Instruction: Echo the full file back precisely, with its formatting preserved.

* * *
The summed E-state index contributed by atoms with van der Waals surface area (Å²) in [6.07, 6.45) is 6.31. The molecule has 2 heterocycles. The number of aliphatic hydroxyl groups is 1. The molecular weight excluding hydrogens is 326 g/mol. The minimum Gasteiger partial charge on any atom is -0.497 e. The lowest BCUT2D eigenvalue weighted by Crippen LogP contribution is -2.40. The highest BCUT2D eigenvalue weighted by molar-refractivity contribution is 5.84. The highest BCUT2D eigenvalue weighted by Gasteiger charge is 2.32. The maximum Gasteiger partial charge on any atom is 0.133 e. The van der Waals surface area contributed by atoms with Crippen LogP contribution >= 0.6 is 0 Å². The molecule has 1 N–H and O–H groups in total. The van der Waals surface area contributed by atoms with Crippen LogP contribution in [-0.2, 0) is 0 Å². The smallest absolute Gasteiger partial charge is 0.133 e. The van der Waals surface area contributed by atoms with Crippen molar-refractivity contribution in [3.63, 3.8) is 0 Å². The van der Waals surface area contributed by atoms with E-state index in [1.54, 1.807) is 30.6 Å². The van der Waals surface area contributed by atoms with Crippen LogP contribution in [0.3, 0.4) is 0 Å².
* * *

The summed E-state index contributed by atoms with van der Waals surface area (Å²) in [6.07, 6.45) is 6.31. The molecule has 2 heterocycles. The number of aliphatic hydroxyl groups is 1. The molecular weight excluding hydrogens is 326 g/mol. The minimum Gasteiger partial charge on any atom is -0.497 e. The lowest BCUT2D eigenvalue weighted by Crippen LogP contribution is -2.40. The highest BCUT2D eigenvalue weighted by molar-refractivity contribution is 5.84. The highest BCUT2D eigenvalue weighted by Gasteiger charge is 2.32. The maximum Gasteiger partial charge on any atom is 0.133 e. The van der Waals surface area contributed by atoms with Crippen LogP contribution >= 0.6 is 0 Å². The molecule has 1 N–H and O–H groups in total. The van der Waals surface area contributed by atoms with Crippen LogP contribution in [-0.2, 0) is 0 Å². The smallest absolute Gasteiger partial charge is 0.133 e. The van der Waals surface area contributed by atoms with Crippen molar-refractivity contribution in [3.63, 3.8) is 0 Å². The van der Waals surface area contributed by atoms with E-state index in [1.54, 1.807) is 30.6 Å². The van der Waals surface area contributed by atoms with Crippen LogP contribution in [0.3, 0.4) is 0 Å².